Supposedly, one of the criteria for choosing which books would be canon, was being read in churches everywhere. Are there any ancient writers who give testimony of this?
Technically I do not wish to confirm your criteria for “determining” the canon.
The canon is based on God, not man. Therefore, the only criteria that works is what has God revealed through His Church that he built on Saint Peter. Purely human reasoning for determining the canon and arguments of that type cannot be logically sustained.
However, in union with what the Catholic Church has infallibly defined we do find consistent arguments that support what the Church has declared to be true and from a subordinate way support those declarations. .
Jerome in defense of his actions and why the longer, complete version of the Book of Daniel does rightly belong in the his Vulgate translation of the Bible, which it does, he states :
"What sin have I committed if I follow the judgment of the churches?"
Not to be rude, but I’m not interested in this kind of answer. I’ve heard it all too many times before, and I know how it goes.
Q) How do you know which scripture is canon?
A) Because the Church has the authority to choose the canon.
Q) How do you know the Church has the authority?
A) Because scripture says so.
That just leads back to the initial question. That’s called ‘begging the question’ and it leads to circularity. I would be justified in assuming that the Church was completely biased in determining the canon of scripture. It’s funny as well, a while ago on this forum when I presented your position (the Church having authority) as the Catholic/Orthodox position of Biblical canonicity, I got criticised by one poster for doing so.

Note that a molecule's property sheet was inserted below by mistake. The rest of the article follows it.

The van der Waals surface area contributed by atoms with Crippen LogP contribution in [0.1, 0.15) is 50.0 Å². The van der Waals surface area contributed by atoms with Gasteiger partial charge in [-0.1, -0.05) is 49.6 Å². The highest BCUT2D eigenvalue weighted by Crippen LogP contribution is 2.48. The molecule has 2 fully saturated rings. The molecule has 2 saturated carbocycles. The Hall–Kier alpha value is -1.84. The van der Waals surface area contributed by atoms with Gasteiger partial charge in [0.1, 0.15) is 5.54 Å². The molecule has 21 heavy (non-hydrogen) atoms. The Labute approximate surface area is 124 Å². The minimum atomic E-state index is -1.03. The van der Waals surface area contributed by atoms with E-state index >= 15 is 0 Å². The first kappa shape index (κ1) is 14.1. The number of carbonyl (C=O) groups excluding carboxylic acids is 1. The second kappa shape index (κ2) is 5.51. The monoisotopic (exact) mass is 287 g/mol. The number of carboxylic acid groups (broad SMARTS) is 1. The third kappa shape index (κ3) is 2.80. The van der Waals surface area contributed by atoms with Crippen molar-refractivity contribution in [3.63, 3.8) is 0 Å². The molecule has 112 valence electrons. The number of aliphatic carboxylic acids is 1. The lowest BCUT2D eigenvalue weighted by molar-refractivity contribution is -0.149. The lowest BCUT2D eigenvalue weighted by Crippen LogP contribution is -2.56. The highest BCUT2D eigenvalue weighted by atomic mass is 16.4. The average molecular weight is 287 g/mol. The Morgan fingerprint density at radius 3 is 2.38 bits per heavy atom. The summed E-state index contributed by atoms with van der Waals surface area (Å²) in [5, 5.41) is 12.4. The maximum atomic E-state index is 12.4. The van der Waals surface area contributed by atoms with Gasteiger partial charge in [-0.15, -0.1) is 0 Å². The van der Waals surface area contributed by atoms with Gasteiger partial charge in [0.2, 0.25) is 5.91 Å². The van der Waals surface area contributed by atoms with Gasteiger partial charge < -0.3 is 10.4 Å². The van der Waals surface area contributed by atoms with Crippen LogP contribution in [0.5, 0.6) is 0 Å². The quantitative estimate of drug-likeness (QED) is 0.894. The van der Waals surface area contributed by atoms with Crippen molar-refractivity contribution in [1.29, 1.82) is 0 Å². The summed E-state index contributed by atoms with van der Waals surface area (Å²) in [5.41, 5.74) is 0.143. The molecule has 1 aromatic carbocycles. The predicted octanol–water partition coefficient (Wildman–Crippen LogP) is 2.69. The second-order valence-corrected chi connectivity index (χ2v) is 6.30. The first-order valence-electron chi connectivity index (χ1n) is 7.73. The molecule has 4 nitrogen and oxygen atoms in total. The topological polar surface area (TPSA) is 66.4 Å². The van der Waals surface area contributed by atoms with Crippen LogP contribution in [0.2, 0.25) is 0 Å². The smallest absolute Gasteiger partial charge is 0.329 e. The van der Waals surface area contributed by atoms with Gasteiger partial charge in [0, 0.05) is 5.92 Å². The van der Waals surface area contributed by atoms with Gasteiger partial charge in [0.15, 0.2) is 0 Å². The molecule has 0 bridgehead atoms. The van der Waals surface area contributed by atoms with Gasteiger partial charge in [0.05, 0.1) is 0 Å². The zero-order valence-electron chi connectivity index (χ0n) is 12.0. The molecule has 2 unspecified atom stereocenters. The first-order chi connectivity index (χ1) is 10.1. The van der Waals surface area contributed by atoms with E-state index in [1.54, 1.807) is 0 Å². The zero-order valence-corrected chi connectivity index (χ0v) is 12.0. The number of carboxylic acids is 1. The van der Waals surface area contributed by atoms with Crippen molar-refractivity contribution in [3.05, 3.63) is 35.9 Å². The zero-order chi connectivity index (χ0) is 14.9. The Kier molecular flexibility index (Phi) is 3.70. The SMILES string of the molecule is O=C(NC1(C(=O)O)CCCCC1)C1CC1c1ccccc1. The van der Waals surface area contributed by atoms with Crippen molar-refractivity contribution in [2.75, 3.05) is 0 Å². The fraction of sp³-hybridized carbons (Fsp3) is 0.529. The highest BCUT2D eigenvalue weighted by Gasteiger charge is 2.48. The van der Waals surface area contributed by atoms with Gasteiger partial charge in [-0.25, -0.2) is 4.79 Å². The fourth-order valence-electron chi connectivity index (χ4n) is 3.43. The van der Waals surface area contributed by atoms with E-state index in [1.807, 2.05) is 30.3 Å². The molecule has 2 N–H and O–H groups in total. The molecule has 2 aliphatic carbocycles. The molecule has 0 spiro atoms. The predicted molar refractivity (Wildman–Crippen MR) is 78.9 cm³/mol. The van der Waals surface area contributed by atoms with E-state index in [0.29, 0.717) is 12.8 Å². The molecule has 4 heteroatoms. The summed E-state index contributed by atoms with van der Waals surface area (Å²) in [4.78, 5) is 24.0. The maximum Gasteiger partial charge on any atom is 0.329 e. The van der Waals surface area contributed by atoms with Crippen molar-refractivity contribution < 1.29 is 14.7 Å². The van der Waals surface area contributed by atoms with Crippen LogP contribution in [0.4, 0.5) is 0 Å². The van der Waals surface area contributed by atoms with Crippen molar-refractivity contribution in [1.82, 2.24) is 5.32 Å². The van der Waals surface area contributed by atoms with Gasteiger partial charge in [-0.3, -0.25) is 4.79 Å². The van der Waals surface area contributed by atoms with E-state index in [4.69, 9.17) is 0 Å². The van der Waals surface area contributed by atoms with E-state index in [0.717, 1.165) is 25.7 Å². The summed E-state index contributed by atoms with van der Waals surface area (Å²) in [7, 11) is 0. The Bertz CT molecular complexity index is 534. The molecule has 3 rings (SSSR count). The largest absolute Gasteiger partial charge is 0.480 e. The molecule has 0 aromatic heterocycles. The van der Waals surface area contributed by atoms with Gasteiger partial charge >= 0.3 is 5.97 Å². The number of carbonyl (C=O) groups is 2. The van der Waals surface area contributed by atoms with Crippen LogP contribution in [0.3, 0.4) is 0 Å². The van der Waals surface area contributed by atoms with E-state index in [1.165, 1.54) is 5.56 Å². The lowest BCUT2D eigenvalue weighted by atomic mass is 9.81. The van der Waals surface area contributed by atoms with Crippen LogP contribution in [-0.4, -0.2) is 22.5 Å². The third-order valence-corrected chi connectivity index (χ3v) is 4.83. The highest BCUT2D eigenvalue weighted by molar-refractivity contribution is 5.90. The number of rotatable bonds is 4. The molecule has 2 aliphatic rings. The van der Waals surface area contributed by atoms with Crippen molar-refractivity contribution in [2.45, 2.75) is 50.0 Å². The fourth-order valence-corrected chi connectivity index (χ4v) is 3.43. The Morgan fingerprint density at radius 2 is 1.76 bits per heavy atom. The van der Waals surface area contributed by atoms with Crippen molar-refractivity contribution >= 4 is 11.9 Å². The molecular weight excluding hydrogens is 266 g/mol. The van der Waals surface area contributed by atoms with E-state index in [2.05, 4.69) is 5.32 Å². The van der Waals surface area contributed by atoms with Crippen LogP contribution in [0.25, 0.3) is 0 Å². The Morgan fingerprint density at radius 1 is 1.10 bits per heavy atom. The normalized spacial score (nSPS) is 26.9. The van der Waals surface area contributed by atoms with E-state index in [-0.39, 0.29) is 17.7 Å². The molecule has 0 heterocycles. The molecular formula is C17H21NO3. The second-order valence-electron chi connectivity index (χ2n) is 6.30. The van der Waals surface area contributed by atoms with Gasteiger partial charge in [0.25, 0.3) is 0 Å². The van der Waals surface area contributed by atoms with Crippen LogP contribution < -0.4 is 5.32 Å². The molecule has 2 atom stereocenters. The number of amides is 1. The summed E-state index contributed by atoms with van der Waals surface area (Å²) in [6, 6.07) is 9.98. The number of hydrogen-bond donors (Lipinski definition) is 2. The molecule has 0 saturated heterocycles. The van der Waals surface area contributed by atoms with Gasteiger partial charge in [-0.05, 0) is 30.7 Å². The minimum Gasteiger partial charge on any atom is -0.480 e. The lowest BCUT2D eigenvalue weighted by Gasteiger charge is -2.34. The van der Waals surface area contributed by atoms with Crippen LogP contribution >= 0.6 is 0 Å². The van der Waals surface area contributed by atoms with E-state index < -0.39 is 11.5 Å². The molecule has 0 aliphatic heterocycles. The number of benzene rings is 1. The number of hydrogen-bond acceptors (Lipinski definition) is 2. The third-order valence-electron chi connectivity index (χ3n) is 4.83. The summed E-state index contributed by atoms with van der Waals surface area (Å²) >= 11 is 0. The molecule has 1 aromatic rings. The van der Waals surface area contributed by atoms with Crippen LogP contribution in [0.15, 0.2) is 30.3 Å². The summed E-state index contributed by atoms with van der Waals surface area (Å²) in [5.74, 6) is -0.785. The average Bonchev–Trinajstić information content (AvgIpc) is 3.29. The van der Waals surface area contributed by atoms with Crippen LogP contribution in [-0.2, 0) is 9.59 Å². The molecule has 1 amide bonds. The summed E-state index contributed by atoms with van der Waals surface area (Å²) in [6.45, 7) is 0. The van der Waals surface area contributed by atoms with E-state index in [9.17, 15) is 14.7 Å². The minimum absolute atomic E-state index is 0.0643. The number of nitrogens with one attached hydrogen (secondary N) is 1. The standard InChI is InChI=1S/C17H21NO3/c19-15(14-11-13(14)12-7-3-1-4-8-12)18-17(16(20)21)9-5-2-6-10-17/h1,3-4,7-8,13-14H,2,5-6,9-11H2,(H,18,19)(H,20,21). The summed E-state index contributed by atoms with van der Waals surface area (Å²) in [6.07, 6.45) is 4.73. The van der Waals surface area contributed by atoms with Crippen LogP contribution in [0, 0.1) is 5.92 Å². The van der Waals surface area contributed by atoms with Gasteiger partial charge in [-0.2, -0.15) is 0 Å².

“The reason why you don’t accept scripture is not because you’re a expert [something I never claimed] on how the Church determined scripture, but because you don’t believe in Christ”
And now when it comes to me actually enquiring as to how the Biblical Canon was determined, you confirm what I had thought.
I dont thik this is how it works. It is not because scripture says so it is because Jesus left us a Church and subsequently scripture records this.
I heard the best somewhat tongue in cheek on Catholic Answers Live one afternoon. When Jesus ascended into heaven, his parting words were not “read the msnual”.
As with anything, the verbal comes before the written. Nevertheless, both are important.
So, it’s commonly said that one of the Church’s criteria for determining the canon of scripture was whether they were being read publicly in churches everywhere. However, when I actually ask for evidence of this, you can’t deliver?
How do you think that makes me feel about the integrity of Catholics?
The question of which books were commonly read in which places and at which times is one I have never looked into. I can’t give you any help in that department myself, but you may perhaps find some information in the old Catholic Encyclopedia, under the heading Canon of the New Testament: :